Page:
Deborah Sampson

On this special day of celebration, it's only fitting that we highlight a woman with a unique involvement in the American Revolution. Deborah Sampson was a Massachusetts woman who disguised herself as a man so that she could serve in the Continental Army. Her first attempt at joining she enlisted as "Timothy Thayer" but was recognized by a local resident and was asked to repay the bonus she had collected and issue an apology.

Undeterred she attempted again and thanks to her larger than average height for her time (she's believed to have been 5'9") and by wrapping her chest tightly, she was able to sign in to a specially trained infantry as "Robert Shirtliff". In one of her first battles she fought valiantly however she suffered a cut to the forehead and was shot in the thigh by 2 musket balls. In fear of being discovered she refused to be treated for the shot wounds, attempted to extract the balls herself using a penknife and needle, but was only able to dig out one.

With permanent damage to her leg she was reassigned as an assistant to General John Paterson and it wasn't until she became ill in 1783 that a doctor Barnabas Binney discovered her secret. However, instead of revealing her female identity, he and his family nursed her back to health and sent her home with money and a note of honorable discharge.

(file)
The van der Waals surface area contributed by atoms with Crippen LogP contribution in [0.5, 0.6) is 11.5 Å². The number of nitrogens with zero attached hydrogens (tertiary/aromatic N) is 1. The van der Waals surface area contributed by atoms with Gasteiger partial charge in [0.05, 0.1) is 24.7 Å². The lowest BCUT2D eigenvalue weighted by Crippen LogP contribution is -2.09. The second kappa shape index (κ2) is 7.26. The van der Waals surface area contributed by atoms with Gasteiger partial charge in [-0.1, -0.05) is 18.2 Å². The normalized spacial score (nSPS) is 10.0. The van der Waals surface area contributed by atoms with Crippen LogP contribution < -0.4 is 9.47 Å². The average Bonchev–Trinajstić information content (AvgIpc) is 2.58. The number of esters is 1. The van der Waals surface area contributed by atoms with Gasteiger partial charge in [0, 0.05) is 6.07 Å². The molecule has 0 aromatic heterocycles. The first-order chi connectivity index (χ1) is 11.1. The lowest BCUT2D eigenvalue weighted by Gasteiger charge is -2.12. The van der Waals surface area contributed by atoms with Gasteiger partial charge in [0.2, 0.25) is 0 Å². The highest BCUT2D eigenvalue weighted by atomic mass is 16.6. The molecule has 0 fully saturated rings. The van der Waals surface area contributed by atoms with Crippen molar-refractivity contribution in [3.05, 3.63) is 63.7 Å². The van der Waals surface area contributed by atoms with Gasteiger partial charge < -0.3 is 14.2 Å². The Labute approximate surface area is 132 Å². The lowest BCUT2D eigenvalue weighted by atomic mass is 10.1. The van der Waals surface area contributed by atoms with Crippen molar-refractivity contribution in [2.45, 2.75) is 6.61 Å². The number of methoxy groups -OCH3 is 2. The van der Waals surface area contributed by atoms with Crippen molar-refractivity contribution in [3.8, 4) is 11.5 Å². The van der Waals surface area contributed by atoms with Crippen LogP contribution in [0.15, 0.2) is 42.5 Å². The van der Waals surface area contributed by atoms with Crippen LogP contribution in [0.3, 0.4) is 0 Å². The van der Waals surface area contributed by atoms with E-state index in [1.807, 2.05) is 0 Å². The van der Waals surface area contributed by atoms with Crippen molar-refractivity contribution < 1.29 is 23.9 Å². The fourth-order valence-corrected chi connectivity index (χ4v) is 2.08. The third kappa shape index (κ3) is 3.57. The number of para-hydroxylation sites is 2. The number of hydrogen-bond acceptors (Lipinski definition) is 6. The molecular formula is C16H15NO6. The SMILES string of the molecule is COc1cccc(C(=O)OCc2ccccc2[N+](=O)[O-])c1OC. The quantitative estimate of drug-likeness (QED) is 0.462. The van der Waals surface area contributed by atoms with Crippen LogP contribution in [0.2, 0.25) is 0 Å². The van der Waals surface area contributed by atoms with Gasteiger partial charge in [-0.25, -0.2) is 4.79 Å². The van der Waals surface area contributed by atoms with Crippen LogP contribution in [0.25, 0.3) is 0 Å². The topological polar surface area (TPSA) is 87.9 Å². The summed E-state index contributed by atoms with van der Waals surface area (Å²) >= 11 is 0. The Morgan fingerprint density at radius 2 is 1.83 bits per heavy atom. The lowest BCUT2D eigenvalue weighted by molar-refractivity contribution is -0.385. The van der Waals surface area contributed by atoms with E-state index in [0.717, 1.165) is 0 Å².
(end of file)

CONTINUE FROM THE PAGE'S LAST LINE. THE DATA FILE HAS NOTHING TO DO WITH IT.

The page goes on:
She later married and had 3 children and after struggling to make ends meet she petitioned Congress to grant her military pay for her service. Her first 2 requests were refused but after several recommendations from other men, including one Paul Revere in which he wrote about her in a letter, " "I have been induced to enquire her situation, and character, since she quit the male habit, and soldiers uniform; for the more decent apparel of her own gender...humanity and justice obliges me to say, that every person with whom I have conversed about her, and it is not a few, speak of her as a woman with handsome talents, good morals, a dutiful wife, and an affectionate parent", she was finally given 34 pounds plus back-pay from the time of her discharge which relieved a huge burden for her and her family. The order of payment was signed by John Hancock.  

Deborah was a mighty woman who didn't let gender stereo types define her life. She spent her life fighting for what she knew was right and on this day we celebrate the birth of our wonderful country we also honor her. 


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